I am sure you have heard that aeroplanes have an automated system, called autopilot. This is a system that can take control and fly an aircraft. Autopilot is beneficial for reducing the workload from pilots. This technology is commonly used on almost every commercial flight. But can a plane land itself using this autopilot system? Do planes land without the help of pilots?
The answer to that question is yes! When configured, aircraft are capable of landing on a runway on its own. All of this varies with the type of plane, pilots qualifications and available airport equipment.
This phase of flight is when an aircraft is about to land. This is about 15 minutes before landing. One of the most known and accurate approaches that can be used is the Instrument Landing System (ILS). This approach provides lateral and vertical guidance for the aircraft, guiding it towards the runway. Here is what is needed in order to conduct an ILS approach.
- Pilot – Instrument Rated License
- Airport – Glideslope and localizer equipment
- Aircraft – Properly certified instruments
For a normal CAT I ILS approach, the pilot disconnects the autopilot before landing. Pilots must be able to find the runway and disconnect the autopilot before a certain altitude. If the pilots can not find the runway before their decision height, then they must go around and either, try landing again or fly to their alternate airport. Visibility and cloud ceilings are what mainly factors in whether the pilot can or can not find the runway.
So for a CAT I ILS approach, the plane does not land itself. However, they are different types of ILS CAT approaches, which can allow the aircraft to continue the approach to a lower decision height and ultimately, allowing the autopilot to land the aircraft!
CAT III and CAT II approach can be used by airliners. These approaches allow for an aircraft to descend to a lower altitude for pilots to find the airport. Even better, with CAT III ILS approaches, the aircraft can be configured by the pilot to perform a full autoland.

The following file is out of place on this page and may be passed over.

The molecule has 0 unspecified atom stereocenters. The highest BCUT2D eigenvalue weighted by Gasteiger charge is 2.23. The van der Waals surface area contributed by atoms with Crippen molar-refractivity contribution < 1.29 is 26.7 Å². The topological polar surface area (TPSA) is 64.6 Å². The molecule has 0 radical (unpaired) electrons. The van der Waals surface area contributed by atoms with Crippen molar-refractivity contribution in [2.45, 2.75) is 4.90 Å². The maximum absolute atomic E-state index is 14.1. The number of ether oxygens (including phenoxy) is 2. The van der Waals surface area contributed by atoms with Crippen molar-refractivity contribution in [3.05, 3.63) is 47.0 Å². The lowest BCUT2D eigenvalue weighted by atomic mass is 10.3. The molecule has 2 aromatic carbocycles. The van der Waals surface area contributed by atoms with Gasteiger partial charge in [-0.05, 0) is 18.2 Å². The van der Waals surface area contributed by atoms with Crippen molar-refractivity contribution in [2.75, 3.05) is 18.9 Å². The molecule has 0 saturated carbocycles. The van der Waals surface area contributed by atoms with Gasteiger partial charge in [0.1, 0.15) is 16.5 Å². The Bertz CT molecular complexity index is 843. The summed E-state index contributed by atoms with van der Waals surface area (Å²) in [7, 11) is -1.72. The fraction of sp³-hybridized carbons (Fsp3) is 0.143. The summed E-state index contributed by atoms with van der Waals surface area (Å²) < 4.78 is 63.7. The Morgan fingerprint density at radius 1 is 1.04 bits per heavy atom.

After the aircraft is set up for the approach, the aircraft can conduct the approach, align itself with the runway and land properly! For this to be used, more equipment and training is needed.
- Pilot – Instrument Rated Licenses + additional training
- Airport – Glideslope and localizer equipment + additional systems
- Aircraft – Properly certified instruments + Radar altimeter
Very recently, Garmin avionics created a brilliant system, called Emergency Autoland. Imagine, as a passenger, your pilot fell ill and was unable to fly the plane. After you press a button, the aircraft will take controls, find an airport nearby and land on the runway! The aircraft will talk back to the passengers, letting them know the time till landing, deploy its landing gear and even send messages to air traffic controller.
This technology is only available in a handful of aircraft. The planes that have this feature are single-engine aircraft, so do not expect your airliner to do this.
- Pilot – The plane does all the work
- Airport – As long as a suitable approach is available
- Aircraft – Only available on two general aviation aircraft right now
Check out the video below to see how the system works!
Why Need Pilots?
So, you now know, some aircraft are capable of landing at an airport on its own. Does that mean pilots do not do anything while flying? NO! Pilots not only monitor approaches and landings, but have to prepare, set up, and monitor the approach to ensure everything will work as it should. Also, as long as pilots can see the runway, it is common for them to disconnect the autopilot and fly the plane.
The emergency autoland is ONLY for emergencies. A pilot that has an aircraft with this system would probably never use the feature. All of these automated systems are not there to “take over” pilot’s jobs but to ensure everyone on board is safe. In aviation, safety is the #1 priority and these systems help do just that.